The Greatest Viking
The Life of Olav Haraldsson
About the Book
A national hero in his native land, Olav Haraldsson has as much resonance for the Norwegians as King Arthur does for the British. Unlike Arthur, however, Olav was a real historical figure: a ruthless Viking warrior who named his axe after the Norse goddess of death and took part in Svein Forkbeard’s invasion of England, during which he pulled down London Bridge and sacked Canterbury (and watched its archbishop stoned to death). Later, the loot amassed from years of plunder helped him win the throne of Norway.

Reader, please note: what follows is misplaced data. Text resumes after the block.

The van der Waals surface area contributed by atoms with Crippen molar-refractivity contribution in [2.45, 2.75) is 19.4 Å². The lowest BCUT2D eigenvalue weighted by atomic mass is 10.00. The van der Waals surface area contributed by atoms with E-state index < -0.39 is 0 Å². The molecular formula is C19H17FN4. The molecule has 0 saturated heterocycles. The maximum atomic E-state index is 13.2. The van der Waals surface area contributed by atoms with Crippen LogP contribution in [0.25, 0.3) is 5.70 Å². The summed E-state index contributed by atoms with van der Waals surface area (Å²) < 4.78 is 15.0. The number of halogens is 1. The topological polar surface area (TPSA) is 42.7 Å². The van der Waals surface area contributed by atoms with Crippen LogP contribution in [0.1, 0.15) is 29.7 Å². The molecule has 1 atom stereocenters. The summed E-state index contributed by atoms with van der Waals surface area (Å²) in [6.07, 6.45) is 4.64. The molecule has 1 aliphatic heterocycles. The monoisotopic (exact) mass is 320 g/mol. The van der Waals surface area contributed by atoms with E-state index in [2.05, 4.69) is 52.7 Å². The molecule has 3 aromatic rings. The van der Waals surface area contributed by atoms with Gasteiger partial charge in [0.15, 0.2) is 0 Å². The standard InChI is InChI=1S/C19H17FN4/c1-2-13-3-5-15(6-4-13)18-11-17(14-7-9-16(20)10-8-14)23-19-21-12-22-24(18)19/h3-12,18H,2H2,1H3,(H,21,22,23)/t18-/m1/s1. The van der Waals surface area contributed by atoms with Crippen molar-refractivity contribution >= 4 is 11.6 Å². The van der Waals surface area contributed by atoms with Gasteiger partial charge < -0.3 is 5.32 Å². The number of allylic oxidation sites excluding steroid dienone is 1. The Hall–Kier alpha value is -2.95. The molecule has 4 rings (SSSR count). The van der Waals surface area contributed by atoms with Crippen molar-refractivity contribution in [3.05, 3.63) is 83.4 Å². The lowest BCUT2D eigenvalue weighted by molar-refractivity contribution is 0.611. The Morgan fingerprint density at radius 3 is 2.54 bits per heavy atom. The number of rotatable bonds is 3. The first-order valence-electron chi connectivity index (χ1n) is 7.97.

Yet in a personal vendetta against the old Norse gods, Olav made Norway Christian, though cutting out the tongues and gouging out the eyes of anybody who remained pagan. Canonised after his death, his tomb became a national shrine, and churches were dedicated to him throughout Scandinavia and beyond.
With reference to Norse sagas and early chronicles, veteran historian Desmond Seward has written a vivid, colourful and insightful account of a remarkable man and the times in which he lived.
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